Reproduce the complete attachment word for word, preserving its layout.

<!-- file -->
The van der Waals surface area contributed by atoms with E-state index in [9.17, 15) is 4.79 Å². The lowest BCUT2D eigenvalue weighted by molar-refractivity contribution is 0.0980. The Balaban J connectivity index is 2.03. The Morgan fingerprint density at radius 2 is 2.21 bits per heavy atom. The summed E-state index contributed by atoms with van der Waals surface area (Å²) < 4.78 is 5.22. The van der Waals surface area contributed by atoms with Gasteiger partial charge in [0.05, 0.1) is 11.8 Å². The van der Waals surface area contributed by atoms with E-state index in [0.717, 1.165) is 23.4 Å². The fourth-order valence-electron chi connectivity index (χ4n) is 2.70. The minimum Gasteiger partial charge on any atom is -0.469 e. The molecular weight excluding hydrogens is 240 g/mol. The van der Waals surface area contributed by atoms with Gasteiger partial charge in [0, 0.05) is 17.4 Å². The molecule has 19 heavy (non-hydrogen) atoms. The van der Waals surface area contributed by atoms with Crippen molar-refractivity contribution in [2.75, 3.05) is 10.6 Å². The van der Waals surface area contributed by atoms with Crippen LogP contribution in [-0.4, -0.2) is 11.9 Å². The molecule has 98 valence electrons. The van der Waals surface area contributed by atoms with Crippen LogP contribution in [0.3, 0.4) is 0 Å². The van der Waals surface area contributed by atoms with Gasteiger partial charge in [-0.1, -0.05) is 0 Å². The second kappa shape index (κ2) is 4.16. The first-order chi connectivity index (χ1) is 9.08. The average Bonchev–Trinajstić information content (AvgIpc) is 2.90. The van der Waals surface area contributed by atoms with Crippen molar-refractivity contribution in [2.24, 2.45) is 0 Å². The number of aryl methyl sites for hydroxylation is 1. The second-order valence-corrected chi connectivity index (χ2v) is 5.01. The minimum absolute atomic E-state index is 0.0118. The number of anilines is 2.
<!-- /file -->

The van der Waals surface area contributed by atoms with E-state index in [9.17, 15) is 4.79 Å². The lowest BCUT2D eigenvalue weighted by molar-refractivity contribution is 0.0980. The Balaban J connectivity index is 2.03. The Morgan fingerprint density at radius 2 is 2.21 bits per heavy atom. The summed E-state index contributed by atoms with van der Waals surface area (Å²) < 4.78 is 5.22. The van der Waals surface area contributed by atoms with Gasteiger partial charge in [0.05, 0.1) is 11.8 Å². The van der Waals surface area contributed by atoms with E-state index in [0.717, 1.165) is 23.4 Å². The fourth-order valence-electron chi connectivity index (χ4n) is 2.70. The minimum Gasteiger partial charge on any atom is -0.469 e. The molecular weight excluding hydrogens is 240 g/mol. The van der Waals surface area contributed by atoms with Gasteiger partial charge in [0, 0.05) is 17.4 Å². The molecule has 19 heavy (non-hydrogen) atoms. The van der Waals surface area contributed by atoms with Crippen molar-refractivity contribution in [2.75, 3.05) is 10.6 Å². The van der Waals surface area contributed by atoms with Crippen LogP contribution in [-0.4, -0.2) is 11.9 Å². The molecule has 98 valence electrons. The van der Waals surface area contributed by atoms with Crippen LogP contribution in [0.3, 0.4) is 0 Å². The van der Waals surface area contributed by atoms with Gasteiger partial charge in [-0.1, -0.05) is 0 Å². The second kappa shape index (κ2) is 4.16. The first-order chi connectivity index (χ1) is 9.08. The average Bonchev–Trinajstić information content (AvgIpc) is 2.90. The van der Waals surface area contributed by atoms with Crippen molar-refractivity contribution in [2.24, 2.45) is 0 Å². The number of aryl methyl sites for hydroxylation is 1. The second-order valence-corrected chi connectivity index (χ2v) is 5.01. The minimum absolute atomic E-state index is 0.0118. The number of anilines is 2.